Supporting independence and wellbeing, and helping communities to flourish -

Tenancy support, safeguarding and dealing with domestic abuse

The impact of the pandemic has gone beyond the actual coronavirus. Lockdowns meant spending more time indoors, which in some cases has led to mental health issues, increases in antisocial behaviour, deteriorating living conditions and more safeguarding reports.


referrals into our safeguarding services – an increase on last year of 16%.


survivors of domestic abuse supported.


families with complex issues supported by our Family Intervention Team.


people supported to prevent them becoming homeless.

Keeping people safe has been our main priority this year – either from COVID-19 or from other issues resulting from it, such as domestic abuse, risk of homelessness, or people who required extra support to move from hospital to home.

We supported people experiencing homelessness or the risk of being homeless, into vacant properties during the lockdown and dealt with more safeguarding concerns than the previous year – particularly related to mental health issues and antisocial or criminal activity.

We couldn’t continue with many of our regular in-person visits during lockdown. But we stayed close to families needing support, through frequent welfare phone calls. We also provided important community connections where appropriate through our home visiting services like emergency repair or food delivery teams.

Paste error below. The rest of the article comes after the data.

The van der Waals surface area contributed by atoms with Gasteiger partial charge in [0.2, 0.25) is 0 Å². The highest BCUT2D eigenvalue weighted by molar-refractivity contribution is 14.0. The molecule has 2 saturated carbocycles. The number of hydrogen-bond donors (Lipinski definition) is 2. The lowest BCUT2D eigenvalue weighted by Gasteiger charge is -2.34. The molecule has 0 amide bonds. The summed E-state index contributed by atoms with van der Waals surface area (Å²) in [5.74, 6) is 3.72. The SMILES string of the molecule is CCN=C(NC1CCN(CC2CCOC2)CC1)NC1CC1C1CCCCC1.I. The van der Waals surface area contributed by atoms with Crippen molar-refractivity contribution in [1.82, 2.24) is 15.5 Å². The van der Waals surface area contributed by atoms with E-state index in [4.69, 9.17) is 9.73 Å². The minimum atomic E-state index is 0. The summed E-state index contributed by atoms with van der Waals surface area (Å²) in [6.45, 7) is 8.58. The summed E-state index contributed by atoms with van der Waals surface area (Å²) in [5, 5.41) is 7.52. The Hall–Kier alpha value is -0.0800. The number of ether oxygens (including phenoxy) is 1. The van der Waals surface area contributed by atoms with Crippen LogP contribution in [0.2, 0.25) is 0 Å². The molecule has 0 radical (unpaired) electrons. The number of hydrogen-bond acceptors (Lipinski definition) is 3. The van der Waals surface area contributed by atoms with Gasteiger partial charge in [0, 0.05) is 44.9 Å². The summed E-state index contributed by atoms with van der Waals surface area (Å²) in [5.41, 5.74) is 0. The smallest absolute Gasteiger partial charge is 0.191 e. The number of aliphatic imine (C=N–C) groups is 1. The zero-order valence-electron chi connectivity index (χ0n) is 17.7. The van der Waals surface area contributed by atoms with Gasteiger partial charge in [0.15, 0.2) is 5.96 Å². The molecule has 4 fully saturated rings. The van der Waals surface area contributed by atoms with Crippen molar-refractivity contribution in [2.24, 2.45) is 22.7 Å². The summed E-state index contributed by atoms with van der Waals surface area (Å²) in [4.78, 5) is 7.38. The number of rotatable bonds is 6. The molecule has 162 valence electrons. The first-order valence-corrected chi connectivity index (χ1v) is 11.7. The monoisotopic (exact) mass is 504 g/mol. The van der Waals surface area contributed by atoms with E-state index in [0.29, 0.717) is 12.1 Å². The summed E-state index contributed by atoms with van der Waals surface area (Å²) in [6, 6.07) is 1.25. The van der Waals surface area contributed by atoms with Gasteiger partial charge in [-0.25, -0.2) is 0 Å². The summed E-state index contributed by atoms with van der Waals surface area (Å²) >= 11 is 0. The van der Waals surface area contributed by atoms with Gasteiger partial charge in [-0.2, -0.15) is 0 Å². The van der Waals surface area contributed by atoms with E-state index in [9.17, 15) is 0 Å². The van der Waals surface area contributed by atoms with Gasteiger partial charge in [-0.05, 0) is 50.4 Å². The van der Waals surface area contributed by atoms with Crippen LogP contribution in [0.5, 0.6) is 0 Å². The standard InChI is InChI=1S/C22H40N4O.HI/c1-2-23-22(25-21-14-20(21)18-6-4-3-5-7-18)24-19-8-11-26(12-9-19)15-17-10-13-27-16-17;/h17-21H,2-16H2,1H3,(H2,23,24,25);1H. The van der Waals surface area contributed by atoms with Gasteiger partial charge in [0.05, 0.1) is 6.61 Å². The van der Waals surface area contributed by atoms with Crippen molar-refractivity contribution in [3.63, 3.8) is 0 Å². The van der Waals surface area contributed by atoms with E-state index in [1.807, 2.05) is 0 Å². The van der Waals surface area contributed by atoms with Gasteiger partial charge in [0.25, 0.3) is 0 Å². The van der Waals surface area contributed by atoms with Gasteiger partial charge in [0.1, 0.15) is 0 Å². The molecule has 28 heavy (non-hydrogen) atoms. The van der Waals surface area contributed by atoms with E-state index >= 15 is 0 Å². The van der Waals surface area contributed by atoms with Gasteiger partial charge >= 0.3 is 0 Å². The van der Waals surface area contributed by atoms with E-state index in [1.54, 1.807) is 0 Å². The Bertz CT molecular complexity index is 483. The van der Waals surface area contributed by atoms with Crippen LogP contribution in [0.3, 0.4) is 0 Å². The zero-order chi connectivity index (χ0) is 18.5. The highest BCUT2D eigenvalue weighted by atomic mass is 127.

We provide a range of supported housing services that provide safe environments and vital personal support and care services to help people to live as independently and confidently as possible. And there is a national Starts at Home day of action to highlight the difference that supported housing makes to people who need some help to settle into and thrive in their tenancy.

For the last Starts at Home day, we shared several examples of how vital supported housing is, as part of a call for secure long-term political support and national funding for supported housing services. Our examples included: ‘from attempted suicide to safety’, ‘from living in the dark and cold to thriving in sheltered housing’, ‘from wanting to end his life to seeing a future again’, ‘from financial hardship and ill health to stability’, ‘from being trapped and abused to making a fresh start’.

You can read them here:

How to get help: If you’re experiencing domestic abuse, or you’re worried about someone else, you can contact us in confidence by phoning 01204 329636 or 01204 327997.

You can also report safeguarding concerns to us on 01204 328008. Details of national and local agencies that can also help are here:

Always phone 999 if you or your children are at immediate risk of harm.